Middlesex v Durham, Lord's, 4th day April 22, 2012

Finn haul halts Durham

Jon Culley at Lord's

Middlesex 188 (Onions 6-45) and 179 (Onions 4-28) drew with Durham 238 and 82 for 6 (Finn 4-43)
Scorecard

Four wickets from Steven Finn gave Middlesex a glimpse of an unlikely victory on the final evening but after more than half a match of rain interruptions the outcome was the one that was always the easiest to predict.

An original target of 130 to win from 45 overs favoured a Durham win but heavy rain in mid-afternoon left them with a much more testing 122 off 16. While they might have backed themselves to score that in Twenty20 conditions, against Finn and Tim Murtagh coming off a full run to a cordon of slips and gullies, it was a different proposition.

In the event, Middlesex came closest to pulling off a result after Finn, having rubbed off a little rustiness in the first innings, had worked up a good pace and claimed four for 43, Durham finishing six down.

It meant the 23-year-old could walk away from Lord's with a spring in his step despite the challenge thrown down by Graham Onions, whose ten wickets in the contest gave notice that he is pushing strongly for a recall to the England Test side.

"I got better as the game went on. I had not bowled since the last Test in Sri Lanka so there a few cobwebs to blow away and I felt I bowled pretty well today," Finn said.

"It is great to have that competition, too. Graham was the best bowler in the match by a long way, he bowled beautifully.

"He and I are in a similar position, on the fringes of the Test team. We are all fighting for the same spots but no one grudges anyone else doing well and I have huge respect for Graham, he is an awesome bowler."

In the final, shortened contest, Middlesex fancied themselves to steal a win, Finn said, given the conditions and the dilemma Durham faced over whether to chase the runs or content themselves with a draw.

Yet they had been saved in effect by the ninth-wicket partnership between Tim Murtagh and John Simpson that held up Durham in an afternoon that had started with Onions, bristling with confidence after twice accounting for the beleaguered Andrew Strauss, taking two wickets in three balls.

Dismissing Chris Rogers, who had looked to be Middlesex's last hope of salvaging something, and then Gareth Berg, the Durham pace bowler appeared to have the home side by the throat at 91 for eight, with a lead of only 50.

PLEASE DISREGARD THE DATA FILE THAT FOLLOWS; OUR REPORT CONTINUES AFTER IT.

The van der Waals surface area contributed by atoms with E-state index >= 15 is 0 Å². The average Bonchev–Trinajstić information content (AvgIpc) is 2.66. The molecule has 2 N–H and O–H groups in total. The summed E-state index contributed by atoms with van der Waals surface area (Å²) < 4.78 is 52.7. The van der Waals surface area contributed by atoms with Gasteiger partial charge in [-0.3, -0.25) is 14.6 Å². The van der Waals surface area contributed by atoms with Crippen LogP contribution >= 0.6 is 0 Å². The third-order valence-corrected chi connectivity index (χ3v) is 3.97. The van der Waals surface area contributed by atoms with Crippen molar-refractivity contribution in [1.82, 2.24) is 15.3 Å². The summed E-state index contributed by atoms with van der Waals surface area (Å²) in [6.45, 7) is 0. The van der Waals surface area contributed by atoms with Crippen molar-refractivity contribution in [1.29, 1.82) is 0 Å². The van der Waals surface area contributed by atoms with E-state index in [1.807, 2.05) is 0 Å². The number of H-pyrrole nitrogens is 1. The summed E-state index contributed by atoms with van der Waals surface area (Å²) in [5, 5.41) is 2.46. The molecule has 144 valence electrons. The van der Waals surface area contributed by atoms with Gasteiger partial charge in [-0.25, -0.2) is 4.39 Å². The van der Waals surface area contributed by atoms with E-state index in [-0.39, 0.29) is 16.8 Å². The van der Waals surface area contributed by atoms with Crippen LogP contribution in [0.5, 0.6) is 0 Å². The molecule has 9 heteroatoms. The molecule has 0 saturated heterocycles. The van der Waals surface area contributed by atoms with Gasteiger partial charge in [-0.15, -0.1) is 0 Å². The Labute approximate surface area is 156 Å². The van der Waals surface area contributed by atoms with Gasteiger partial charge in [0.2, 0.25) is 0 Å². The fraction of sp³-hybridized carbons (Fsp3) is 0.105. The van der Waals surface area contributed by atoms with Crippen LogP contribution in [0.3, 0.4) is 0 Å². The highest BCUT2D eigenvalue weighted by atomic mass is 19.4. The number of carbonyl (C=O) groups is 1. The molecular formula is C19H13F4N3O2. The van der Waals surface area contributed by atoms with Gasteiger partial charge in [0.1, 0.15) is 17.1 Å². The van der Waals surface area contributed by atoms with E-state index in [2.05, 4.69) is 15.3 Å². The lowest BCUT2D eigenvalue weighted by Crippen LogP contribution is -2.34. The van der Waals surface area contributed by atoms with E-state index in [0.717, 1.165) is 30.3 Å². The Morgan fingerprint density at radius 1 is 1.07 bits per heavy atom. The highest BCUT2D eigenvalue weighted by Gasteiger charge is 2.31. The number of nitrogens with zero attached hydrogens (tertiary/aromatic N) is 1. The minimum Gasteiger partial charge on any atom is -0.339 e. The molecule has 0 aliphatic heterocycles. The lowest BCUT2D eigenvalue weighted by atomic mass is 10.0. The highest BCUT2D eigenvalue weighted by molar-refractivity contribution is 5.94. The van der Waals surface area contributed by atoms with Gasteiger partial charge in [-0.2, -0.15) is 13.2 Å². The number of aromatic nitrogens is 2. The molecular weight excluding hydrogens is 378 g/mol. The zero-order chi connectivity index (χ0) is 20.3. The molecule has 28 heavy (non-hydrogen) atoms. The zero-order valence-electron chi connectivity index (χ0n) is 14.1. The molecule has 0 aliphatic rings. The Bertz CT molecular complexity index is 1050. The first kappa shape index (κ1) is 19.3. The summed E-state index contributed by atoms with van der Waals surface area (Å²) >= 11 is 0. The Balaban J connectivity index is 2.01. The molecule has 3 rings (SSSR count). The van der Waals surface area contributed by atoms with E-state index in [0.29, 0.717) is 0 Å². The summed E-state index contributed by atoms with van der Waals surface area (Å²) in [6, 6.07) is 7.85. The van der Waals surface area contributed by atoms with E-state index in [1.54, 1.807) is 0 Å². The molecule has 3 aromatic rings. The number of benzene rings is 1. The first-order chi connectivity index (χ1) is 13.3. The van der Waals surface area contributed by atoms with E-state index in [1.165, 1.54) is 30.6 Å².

It came after a morning in which most of Middlesex's batting had been scarcely more convincing than their returning England captain, whose second-ball dismissal for a duck on Friday was followed by a 25-ball six on Saturday, having been dropped on nought before Onions bowled him for a second time.

"That sort of thing can happen," Finn said, sympathising with his teammate. "People are allowed to bowl good balls and he got the same one twice. But that's cricket and he'll move on to the next game when hopefully he'll get runs."

Onions, driven by his desire for a Test recall two years and three months after injury interrupted his international career, finished with 10 wickets in a match for the first time. But after he had taken a breather after three more overs in the afternoon session, Durham's supporting bowlers really let an opportunity slip away.

With Tim Murtagh swinging bravely and John Simpson, the wicketkeeper, batting cannily in support, the nature of the cricket changed. The edges stopped coming and in 15 overs another 82 were added to the Middlesex total before Murtagh's luck ran out on 45 against what was, in the event, a poor legside ball from Mitch Claydon.

Simpson soon fell too, attempting to lift leg-spinner Scott Borthwick over mid-wicket, but the target for Durham had swelled to 130 when it might easily have been 60.

After Will Smith had fallen to Murtagh in the fifth over of the Durham chase, Paul Collingwood was beaten for pace as Finn began to work up a head of steam and, after Ben Stokes and Michael di Venuto had fallen to catches at the wicket in their attempts to force the pace, it soon became a matter of merely deciding when to shut up shop for the batting side.

Phil Mustard had a go but once Dale Benkenstein and Ian Blackwell had also departed there was no option but to block. It might have been different had Borthwick not been reprieved by a no-ball when he nicked Finn to Strauss at first slip, but then Onions these days is no mug with the bat either.

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